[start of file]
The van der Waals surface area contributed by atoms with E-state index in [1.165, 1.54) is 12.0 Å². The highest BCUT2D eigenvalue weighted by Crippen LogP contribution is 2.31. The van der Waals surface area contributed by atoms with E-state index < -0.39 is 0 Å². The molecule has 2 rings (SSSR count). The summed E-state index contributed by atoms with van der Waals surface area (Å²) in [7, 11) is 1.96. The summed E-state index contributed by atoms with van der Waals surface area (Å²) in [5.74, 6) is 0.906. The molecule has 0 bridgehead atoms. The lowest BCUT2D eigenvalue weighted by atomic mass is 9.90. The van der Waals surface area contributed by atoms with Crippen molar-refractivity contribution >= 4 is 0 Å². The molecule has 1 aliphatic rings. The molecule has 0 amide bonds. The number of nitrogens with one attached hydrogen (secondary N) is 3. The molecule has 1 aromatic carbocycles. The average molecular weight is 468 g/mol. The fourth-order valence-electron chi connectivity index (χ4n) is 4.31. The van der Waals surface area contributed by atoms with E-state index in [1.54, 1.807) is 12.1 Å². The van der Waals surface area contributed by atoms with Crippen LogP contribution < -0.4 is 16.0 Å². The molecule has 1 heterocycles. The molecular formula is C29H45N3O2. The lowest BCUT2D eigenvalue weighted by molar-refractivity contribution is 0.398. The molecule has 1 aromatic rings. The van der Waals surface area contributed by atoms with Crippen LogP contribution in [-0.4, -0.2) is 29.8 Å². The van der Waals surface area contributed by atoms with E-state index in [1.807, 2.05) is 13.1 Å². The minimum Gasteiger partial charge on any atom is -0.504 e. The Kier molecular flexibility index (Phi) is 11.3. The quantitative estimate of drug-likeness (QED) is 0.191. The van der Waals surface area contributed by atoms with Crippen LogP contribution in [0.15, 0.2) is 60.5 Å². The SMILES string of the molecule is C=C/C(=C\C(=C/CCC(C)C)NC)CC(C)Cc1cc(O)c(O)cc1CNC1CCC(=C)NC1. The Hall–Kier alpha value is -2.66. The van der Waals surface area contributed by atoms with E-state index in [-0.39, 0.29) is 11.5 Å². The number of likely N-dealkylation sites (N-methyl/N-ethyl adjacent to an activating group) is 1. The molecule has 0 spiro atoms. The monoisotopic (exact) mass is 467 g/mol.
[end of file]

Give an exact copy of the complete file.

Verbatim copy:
The van der Waals surface area contributed by atoms with E-state index in [1.165, 1.54) is 12.0 Å². The highest BCUT2D eigenvalue weighted by Crippen LogP contribution is 2.31. The van der Waals surface area contributed by atoms with E-state index < -0.39 is 0 Å². The molecule has 2 rings (SSSR count). The summed E-state index contributed by atoms with van der Waals surface area (Å²) in [7, 11) is 1.96. The summed E-state index contributed by atoms with van der Waals surface area (Å²) in [5.74, 6) is 0.906. The molecule has 0 bridgehead atoms. The lowest BCUT2D eigenvalue weighted by atomic mass is 9.90. The van der Waals surface area contributed by atoms with Crippen molar-refractivity contribution >= 4 is 0 Å². The molecule has 1 aliphatic rings. The molecule has 0 amide bonds. The number of nitrogens with one attached hydrogen (secondary N) is 3. The molecule has 1 aromatic carbocycles. The average molecular weight is 468 g/mol. The fourth-order valence-electron chi connectivity index (χ4n) is 4.31. The van der Waals surface area contributed by atoms with E-state index in [1.54, 1.807) is 12.1 Å². The van der Waals surface area contributed by atoms with Crippen LogP contribution < -0.4 is 16.0 Å². The molecule has 1 heterocycles. The molecular formula is C29H45N3O2. The lowest BCUT2D eigenvalue weighted by molar-refractivity contribution is 0.398. The molecule has 1 aromatic rings. The van der Waals surface area contributed by atoms with Crippen LogP contribution in [-0.4, -0.2) is 29.8 Å². The van der Waals surface area contributed by atoms with E-state index in [1.807, 2.05) is 13.1 Å². The minimum Gasteiger partial charge on any atom is -0.504 e. The Kier molecular flexibility index (Phi) is 11.3. The quantitative estimate of drug-likeness (QED) is 0.191. The van der Waals surface area contributed by atoms with Crippen LogP contribution in [0.15, 0.2) is 60.5 Å². The SMILES string of the molecule is C=C/C(=C\C(=C/CCC(C)C)NC)CC(C)Cc1cc(O)c(O)cc1CNC1CCC(=C)NC1. The Hall–Kier alpha value is -2.66. The van der Waals surface area contributed by atoms with E-state index in [-0.39, 0.29) is 11.5 Å². The number of likely N-dealkylation sites (N-methyl/N-ethyl adjacent to an activating group) is 1. The molecule has 0 spiro atoms. The monoisotopic (exact) mass is 467 g/mol.